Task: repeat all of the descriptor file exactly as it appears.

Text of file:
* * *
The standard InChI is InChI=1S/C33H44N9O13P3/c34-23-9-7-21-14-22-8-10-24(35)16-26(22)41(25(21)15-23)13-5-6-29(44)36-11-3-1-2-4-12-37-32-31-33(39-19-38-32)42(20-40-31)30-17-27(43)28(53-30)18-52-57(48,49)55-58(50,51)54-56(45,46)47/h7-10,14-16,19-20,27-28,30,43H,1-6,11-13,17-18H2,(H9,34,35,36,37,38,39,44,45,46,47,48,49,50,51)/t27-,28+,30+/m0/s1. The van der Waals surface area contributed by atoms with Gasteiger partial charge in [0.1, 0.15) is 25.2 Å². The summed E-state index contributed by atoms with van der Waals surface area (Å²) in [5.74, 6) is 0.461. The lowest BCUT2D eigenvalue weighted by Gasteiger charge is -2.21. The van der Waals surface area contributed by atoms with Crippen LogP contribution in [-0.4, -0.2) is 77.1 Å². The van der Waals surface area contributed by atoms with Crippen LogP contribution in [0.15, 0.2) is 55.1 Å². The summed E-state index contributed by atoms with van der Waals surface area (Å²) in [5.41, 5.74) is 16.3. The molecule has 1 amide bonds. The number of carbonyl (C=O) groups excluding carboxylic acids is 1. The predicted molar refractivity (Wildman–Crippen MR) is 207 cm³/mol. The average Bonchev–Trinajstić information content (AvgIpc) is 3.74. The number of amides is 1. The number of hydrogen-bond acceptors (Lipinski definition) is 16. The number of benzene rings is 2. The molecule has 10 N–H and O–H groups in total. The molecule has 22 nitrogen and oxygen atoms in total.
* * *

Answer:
The standard InChI is InChI=1S/C33H44N9O13P3/c34-23-9-7-21-14-22-8-10-24(35)16-26(22)41(25(21)15-23)13-5-6-29(44)36-11-3-1-2-4-12-37-32-31-33(39-19-38-32)42(20-40-31)30-17-27(43)28(53-30)18-52-57(48,49)55-58(50,51)54-56(45,46)47/h7-10,14-16,19-20,27-28,30,43H,1-6,11-13,17-18H2,(H9,34,35,36,37,38,39,44,45,46,47,48,49,50,51)/t27-,28+,30+/m0/s1. The van der Waals surface area contributed by atoms with Gasteiger partial charge in [0.1, 0.15) is 25.2 Å². The summed E-state index contributed by atoms with van der Waals surface area (Å²) in [5.74, 6) is 0.461. The lowest BCUT2D eigenvalue weighted by Gasteiger charge is -2.21. The van der Waals surface area contributed by atoms with Crippen LogP contribution in [-0.4, -0.2) is 77.1 Å². The van der Waals surface area contributed by atoms with Crippen LogP contribution in [0.15, 0.2) is 55.1 Å². The summed E-state index contributed by atoms with van der Waals surface area (Å²) in [5.41, 5.74) is 16.3. The molecule has 1 amide bonds. The number of carbonyl (C=O) groups excluding carboxylic acids is 1. The predicted molar refractivity (Wildman–Crippen MR) is 207 cm³/mol. The average Bonchev–Trinajstić information content (AvgIpc) is 3.74. The number of amides is 1. The number of hydrogen-bond acceptors (Lipinski definition) is 16. The number of benzene rings is 2. The molecule has 10 N–H and O–H groups in total. The molecule has 22 nitrogen and oxygen atoms in total.